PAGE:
March 24, 2018

A Few Thoughts On Yellowstone, Wolves And The Environment

indian1Hello. My name’s Allan and I’m an environmentalist. Wow! That was pretty easy. Now I’m out of the closet. As an environmentalist, I can honestly say I love this land. I’ve chosen to live here and I want to protect it. I want my children and grand children to enjoy things just like I have. But as a budding environmentalist I haven’t developed the full fervor of my eco-terrorist, plants and animals before people paradigm. But I do have a few good ideas of my own.

First, I agree that we need to keep Yellowstone (and all of the Yellowstone eco-system, as far as that’s concerned) in as pristine a condition as possible. Unfortunately I don’t believe wolves are the way to do that. But I do have an substitute I think will work even better. For those who want to keep the land the way it was 200 year ago, I suggest we get rid of the wolves and re-introduce Indians to Yellowstone.

Indians (also known in some circles as native Americans) are the original environmentalists. They not only loved the land, they worshiped it as earth mother. They don’t kill indiscriminately and leave the rest to rot. They take only what they need and then only from the weak or sickly (to preserve the best for future breeding.) They don’t interfere with the natural order of things, preferring to live in harmony.

Of course if you’re going to have Indians on the land, you’re going to have to put up with them not camping in designated campgrounds. They’re going to build fires (albeit small fires) wherever they happen to land for the night. They’re going to perform their native religious rituals late into the night (which may disturb some campers.) They’re going to want to be left alone — not saddled with meaningless rules.

All that is a small trade off as far as I can see. So from my point of view we re-introduce Indians as soon as possible. We let them take care of the wolves. We give them what they need to live in peace and harmony with the land (like they’ve always done) and the environment (along with all the rest of us) is the winner.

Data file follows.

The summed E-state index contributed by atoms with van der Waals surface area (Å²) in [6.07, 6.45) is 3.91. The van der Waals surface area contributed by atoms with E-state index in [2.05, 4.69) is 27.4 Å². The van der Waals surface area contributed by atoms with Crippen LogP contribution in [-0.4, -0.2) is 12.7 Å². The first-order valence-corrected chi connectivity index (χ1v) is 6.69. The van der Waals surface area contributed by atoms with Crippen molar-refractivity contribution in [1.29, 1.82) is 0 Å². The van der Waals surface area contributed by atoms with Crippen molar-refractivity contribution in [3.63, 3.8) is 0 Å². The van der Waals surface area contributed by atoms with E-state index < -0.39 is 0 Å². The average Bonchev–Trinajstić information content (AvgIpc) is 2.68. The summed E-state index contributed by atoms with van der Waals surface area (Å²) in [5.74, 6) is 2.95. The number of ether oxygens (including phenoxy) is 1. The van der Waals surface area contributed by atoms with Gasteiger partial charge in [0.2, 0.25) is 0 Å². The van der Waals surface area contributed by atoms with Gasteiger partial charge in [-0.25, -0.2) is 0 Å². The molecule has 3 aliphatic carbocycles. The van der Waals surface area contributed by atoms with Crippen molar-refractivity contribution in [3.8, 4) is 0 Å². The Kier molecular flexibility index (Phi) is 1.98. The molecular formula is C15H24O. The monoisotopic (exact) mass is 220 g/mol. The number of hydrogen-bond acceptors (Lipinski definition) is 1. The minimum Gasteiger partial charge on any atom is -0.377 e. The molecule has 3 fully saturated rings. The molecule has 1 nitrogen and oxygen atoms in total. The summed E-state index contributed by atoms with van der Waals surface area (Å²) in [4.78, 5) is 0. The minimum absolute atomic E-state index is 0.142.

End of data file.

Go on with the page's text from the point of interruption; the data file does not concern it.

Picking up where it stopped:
I suggest if we’re going to get back to the way things were 200 years ago we re-introduce Indians to Yellowstone as soon as possible and get going.



  1. Frank N says:

    Very few, if any, American Indians lived in what is now Yellowstone National Park year around. Wolves certainly did. Also, almost nothing is wasted in nature. What wolves do not eat is quickly cleaned up by bears, ravens, eagles, fox, coyotes etc. Bones, antlers etc. return to and nurture the soil.
    I have to admit, though, that it would be super cool to lie in my sleeping bag at night and listen to distant drums beating, along with the very cool sound of howling wolves.

  2. I have to admit, after spending a week in Yellowstone searching (in vain) to spot a wolf I was pretty devastated over the news of the mass hunting spree that just started. I think in years to come we will look back at this as a very low moment for protection of the species.

    Oh, and incidentally, I’m part Native American! When it comes to the land — Love it, nurture it and don’t waste it.

  3. Allan says:

    Wolves stick to the back country for the most part. You will see them from time to time, especially in the Lamar Valley in the Northeast corner of the park but it’s not common to see them.

    As far as a mass hunting spree, the hunt will be closed to everyone when the prescribed number of wolves has been killed. Each kill must be reported within 24 hours and an inspection of the wolf made by fish and game. I personally doubt this will be a low moment, as the numbers of elk and deer have grown dramatically since the fish and game began aggressively protecting the herds and I would expect no less for the wolves.

    I think there is a place for all the species, but I also think they need to be kept in balance for it to work for everyone. Controlled hunts will maintain that balance. As a side note, the F&G sold nearly 12,000 tags, but only expected to see 200 wolves killed. So apparently you’re not the only one who won’t be seeing a wolf this season.

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